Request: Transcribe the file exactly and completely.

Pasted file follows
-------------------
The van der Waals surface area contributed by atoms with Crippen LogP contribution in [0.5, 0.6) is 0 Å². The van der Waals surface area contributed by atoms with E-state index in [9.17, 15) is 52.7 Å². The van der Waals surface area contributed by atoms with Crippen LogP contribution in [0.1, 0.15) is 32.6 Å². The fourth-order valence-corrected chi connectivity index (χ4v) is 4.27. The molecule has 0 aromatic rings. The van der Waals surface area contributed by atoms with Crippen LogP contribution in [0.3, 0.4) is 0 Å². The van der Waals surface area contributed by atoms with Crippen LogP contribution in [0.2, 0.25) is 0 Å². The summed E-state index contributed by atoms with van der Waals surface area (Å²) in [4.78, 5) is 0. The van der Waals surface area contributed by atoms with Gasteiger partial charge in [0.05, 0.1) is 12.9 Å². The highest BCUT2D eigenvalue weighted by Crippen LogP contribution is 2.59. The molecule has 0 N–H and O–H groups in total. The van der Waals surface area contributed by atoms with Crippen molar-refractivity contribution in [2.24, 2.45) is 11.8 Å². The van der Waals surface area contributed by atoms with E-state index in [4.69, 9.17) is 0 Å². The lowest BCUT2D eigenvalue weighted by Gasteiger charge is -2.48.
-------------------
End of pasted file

The van der Waals surface area contributed by atoms with Crippen LogP contribution in [0.5, 0.6) is 0 Å². The van der Waals surface area contributed by atoms with E-state index in [9.17, 15) is 52.7 Å². The van der Waals surface area contributed by atoms with Crippen LogP contribution in [0.1, 0.15) is 32.6 Å². The fourth-order valence-corrected chi connectivity index (χ4v) is 4.27. The molecule has 0 aromatic rings. The van der Waals surface area contributed by atoms with Crippen LogP contribution in [0.3, 0.4) is 0 Å². The van der Waals surface area contributed by atoms with Crippen LogP contribution in [0.2, 0.25) is 0 Å². The summed E-state index contributed by atoms with van der Waals surface area (Å²) in [4.78, 5) is 0. The van der Waals surface area contributed by atoms with Gasteiger partial charge in [0.05, 0.1) is 12.9 Å². The highest BCUT2D eigenvalue weighted by Crippen LogP contribution is 2.59. The molecule has 0 N–H and O–H groups in total. The van der Waals surface area contributed by atoms with Crippen molar-refractivity contribution in [2.24, 2.45) is 11.8 Å². The van der Waals surface area contributed by atoms with E-state index in [4.69, 9.17) is 0 Å². The lowest BCUT2D eigenvalue weighted by Gasteiger charge is -2.48.